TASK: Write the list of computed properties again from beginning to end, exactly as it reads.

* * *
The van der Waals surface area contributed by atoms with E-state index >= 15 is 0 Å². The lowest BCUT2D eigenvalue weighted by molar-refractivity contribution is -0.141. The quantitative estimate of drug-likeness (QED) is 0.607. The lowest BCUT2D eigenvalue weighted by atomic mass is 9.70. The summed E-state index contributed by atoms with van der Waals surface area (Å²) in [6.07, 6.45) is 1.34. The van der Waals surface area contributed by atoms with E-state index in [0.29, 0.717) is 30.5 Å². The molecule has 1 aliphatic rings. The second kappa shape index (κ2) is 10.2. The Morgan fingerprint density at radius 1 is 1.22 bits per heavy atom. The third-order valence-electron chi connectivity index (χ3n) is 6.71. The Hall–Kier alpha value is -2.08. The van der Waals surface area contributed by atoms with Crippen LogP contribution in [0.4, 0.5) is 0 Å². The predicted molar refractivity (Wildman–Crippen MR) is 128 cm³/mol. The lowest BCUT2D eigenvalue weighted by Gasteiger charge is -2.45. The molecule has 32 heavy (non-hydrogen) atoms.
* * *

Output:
The van der Waals surface area contributed by atoms with E-state index >= 15 is 0 Å². The lowest BCUT2D eigenvalue weighted by molar-refractivity contribution is -0.141. The quantitative estimate of drug-likeness (QED) is 0.607. The lowest BCUT2D eigenvalue weighted by atomic mass is 9.70. The summed E-state index contributed by atoms with van der Waals surface area (Å²) in [6.07, 6.45) is 1.34. The van der Waals surface area contributed by atoms with E-state index in [0.29, 0.717) is 30.5 Å². The molecule has 1 aliphatic rings. The second kappa shape index (κ2) is 10.2. The Morgan fingerprint density at radius 1 is 1.22 bits per heavy atom. The third-order valence-electron chi connectivity index (χ3n) is 6.71. The Hall–Kier alpha value is -2.08. The van der Waals surface area contributed by atoms with Crippen LogP contribution in [0.4, 0.5) is 0 Å². The predicted molar refractivity (Wildman–Crippen MR) is 128 cm³/mol. The lowest BCUT2D eigenvalue weighted by Gasteiger charge is -2.45. The molecule has 32 heavy (non-hydrogen) atoms.